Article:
While many projections indicate the need for dementia care is on the rise across the U.S. and the globe, two studies published this week suggest otherwise, that the proportion of people suffering from dementia is actually falling over time.
The findings are in contrast to estimates placing the number Americans 65 and older with Alzheimer’s disease at 5 million currently, and expected to rise 40% by 2025, according to the Alzheimer’s Association. The expected boom has sparked interest in memory care development nationwide, as existing units number around 75,000 in the top 100 metro areas tracked by the National Investment Center (NIC) for the Seniors Housing & Care Industry
The new results are being attributed largely to better overall health in developed countries; in England and Wales where one study was conducted, the dementia rate has fallen from 8.3% to 6.2% among those who are 65 and older since 1991; a decline of 24%.
“This study provides compelling evidence of a reduction in the prevalence of dementia in the older population over two decades,” the research states through its publication in medical journal the Lancet.
“The scale of the reduction that we identified is substantial and is in line with major reductions in risk factors in higher income countries, which have been modified by societal changes such as improvements in education, and prevention and treatment strategies in recent decades,” it states.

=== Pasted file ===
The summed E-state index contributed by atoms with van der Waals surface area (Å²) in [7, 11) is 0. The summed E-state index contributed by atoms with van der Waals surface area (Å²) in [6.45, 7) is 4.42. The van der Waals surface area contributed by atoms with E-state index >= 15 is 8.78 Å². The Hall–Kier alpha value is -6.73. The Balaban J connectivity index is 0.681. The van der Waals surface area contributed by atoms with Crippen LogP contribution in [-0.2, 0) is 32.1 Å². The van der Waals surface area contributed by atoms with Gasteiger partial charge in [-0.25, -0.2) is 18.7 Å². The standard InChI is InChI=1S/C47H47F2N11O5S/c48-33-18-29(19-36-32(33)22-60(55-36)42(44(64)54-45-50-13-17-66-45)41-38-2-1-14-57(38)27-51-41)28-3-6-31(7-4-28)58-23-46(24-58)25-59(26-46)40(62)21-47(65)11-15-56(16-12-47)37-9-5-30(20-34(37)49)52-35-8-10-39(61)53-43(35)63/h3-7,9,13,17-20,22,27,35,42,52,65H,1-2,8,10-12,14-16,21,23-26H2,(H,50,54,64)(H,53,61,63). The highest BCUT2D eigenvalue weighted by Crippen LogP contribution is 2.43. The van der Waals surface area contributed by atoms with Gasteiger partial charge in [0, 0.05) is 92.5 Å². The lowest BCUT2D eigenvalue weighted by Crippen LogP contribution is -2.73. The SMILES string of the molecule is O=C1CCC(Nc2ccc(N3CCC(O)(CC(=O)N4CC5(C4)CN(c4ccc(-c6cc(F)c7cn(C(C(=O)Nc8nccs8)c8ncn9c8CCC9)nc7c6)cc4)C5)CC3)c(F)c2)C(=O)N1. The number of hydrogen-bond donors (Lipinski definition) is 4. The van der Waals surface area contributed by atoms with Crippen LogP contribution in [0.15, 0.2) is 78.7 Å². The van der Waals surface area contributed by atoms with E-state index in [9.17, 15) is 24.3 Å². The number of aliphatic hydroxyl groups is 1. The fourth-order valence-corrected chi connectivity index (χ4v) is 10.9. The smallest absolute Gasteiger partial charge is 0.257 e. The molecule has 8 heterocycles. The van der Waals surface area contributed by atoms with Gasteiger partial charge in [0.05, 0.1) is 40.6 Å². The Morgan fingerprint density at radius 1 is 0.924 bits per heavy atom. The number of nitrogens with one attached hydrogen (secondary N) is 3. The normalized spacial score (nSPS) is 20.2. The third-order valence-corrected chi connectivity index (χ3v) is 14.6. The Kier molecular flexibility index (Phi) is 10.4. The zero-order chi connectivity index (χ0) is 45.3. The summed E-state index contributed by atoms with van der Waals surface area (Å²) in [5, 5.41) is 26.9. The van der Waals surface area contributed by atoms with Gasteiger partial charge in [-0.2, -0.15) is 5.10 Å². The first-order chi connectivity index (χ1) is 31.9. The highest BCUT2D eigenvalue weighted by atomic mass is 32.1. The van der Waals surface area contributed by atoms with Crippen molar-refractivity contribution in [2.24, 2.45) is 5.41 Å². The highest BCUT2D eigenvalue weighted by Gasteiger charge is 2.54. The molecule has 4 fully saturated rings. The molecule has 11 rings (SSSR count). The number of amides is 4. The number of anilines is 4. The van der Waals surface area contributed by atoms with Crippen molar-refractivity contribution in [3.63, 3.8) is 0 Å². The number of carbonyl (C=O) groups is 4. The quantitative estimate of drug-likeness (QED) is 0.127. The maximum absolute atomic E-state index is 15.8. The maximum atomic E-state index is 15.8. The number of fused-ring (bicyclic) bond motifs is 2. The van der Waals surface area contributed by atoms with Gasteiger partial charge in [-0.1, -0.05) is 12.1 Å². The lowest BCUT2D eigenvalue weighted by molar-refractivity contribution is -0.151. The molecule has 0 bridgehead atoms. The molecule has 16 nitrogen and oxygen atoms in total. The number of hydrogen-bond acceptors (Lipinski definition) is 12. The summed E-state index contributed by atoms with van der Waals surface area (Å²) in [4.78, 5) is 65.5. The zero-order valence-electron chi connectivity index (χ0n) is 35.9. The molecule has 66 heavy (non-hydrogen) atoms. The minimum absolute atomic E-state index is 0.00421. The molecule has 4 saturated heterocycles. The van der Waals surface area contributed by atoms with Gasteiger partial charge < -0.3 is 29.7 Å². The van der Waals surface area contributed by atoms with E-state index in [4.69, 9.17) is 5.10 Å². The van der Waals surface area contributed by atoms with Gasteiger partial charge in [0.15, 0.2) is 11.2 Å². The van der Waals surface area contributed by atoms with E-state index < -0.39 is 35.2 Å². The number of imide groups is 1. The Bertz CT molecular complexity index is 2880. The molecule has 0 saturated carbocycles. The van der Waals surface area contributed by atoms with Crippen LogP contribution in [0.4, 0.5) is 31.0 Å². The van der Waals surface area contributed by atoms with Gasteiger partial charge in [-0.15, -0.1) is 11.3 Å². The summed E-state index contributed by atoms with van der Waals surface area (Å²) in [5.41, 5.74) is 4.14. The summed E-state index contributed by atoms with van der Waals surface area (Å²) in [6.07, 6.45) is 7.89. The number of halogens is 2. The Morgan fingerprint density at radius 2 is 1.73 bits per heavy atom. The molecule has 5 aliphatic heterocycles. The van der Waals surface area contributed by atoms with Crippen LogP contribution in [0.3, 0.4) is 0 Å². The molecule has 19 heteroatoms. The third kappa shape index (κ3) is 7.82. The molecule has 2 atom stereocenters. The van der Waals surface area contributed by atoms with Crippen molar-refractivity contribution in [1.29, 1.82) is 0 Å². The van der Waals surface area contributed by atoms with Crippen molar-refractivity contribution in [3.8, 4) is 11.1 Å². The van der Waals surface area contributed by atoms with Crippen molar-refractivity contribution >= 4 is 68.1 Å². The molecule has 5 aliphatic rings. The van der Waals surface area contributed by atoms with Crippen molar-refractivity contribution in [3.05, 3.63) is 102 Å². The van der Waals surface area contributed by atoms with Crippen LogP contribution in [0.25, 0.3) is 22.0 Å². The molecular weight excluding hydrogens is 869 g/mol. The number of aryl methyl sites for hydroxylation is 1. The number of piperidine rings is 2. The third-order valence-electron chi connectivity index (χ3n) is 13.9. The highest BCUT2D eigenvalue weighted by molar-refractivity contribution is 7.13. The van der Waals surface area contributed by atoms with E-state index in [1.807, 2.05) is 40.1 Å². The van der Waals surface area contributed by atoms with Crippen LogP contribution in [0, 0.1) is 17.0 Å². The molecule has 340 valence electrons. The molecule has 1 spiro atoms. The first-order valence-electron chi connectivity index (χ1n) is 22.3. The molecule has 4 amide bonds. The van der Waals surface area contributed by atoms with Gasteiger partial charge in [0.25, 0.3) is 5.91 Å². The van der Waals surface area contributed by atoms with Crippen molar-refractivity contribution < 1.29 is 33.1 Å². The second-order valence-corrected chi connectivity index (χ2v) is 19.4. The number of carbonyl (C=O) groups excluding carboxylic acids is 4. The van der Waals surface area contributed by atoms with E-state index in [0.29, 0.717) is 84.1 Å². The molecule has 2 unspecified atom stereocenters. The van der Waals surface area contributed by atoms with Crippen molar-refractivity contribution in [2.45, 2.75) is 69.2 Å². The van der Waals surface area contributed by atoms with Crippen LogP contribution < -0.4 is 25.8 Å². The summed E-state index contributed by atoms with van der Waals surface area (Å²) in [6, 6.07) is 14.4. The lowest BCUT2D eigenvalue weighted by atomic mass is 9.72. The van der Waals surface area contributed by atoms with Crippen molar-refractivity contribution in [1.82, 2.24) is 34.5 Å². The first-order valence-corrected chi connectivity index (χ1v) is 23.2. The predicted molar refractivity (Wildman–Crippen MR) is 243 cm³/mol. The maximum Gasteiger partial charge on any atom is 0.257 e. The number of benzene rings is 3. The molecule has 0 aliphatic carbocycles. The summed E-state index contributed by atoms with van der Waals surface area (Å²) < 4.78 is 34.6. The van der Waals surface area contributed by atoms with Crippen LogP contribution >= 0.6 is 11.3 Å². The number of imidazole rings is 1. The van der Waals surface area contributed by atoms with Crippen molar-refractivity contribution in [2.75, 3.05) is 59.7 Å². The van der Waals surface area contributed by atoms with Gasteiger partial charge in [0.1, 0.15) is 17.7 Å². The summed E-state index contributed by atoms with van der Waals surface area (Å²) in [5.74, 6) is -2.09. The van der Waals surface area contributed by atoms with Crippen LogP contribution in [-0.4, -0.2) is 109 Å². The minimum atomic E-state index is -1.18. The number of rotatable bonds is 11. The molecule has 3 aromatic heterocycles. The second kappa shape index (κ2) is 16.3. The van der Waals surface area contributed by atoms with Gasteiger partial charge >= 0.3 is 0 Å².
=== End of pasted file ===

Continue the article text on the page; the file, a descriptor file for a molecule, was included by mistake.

The number of dementia patients in care settings, however, has risen, the research finds, attributing the increase to a smaller proportion of people living in care settings overall today, versus two decades ago.
A second study published this week explored the cognitive abilities of people in their 90s in Denmark, as many more are living into their ninth decade in high-income countries.
Examining cohorts of people born in 1905 and 1915, the research finds contrast between the two populations, though they were tested two years apart.
“Despite being 2 years older at assessment, the 1915 cohort scored significantly better than the 1905 cohort on both the cognitive tests and the activities of daily living score, which suggests that more people are living to older ages with better overall functioning,” the research finds.
The results were received with mixed response in the U.S.
“Dallas Anderson, an expert on the epidemiology of dementia at the National Institute on Aging, the principal financer of dementia research in the United States, said the new studies were ‘rigorous and are strong evidence,’ according to a New York Times report. “He added that he expected that the same trends were occurring in the United States but that studies were necessary to confirm them.”
Yet the Alzheimer’s Association expressed its view on the data, that while proportionally, the rate of dementia may be growing at a slower pace, the number of those suffering from it is going up.
“It is important to look at the prevalence of dementia over time and, while approaches to prevalence calculations vary, the number of people who are developing Alzheimer’s or another form of dementia is expected to rise due to the aging of the population,” the association said in a statement.
“…even if the percentage of new cases in the population is going down (and we don’t know for certain that it is) because the older population is growing at such a fast rate, dementia prevalence – that is, the total number of people with the disease – is continuing to rise. In other words, it is likely that prevalence is not going down but it could be increasing at a slightly slower pace.”
Written by Elizabeth Ecker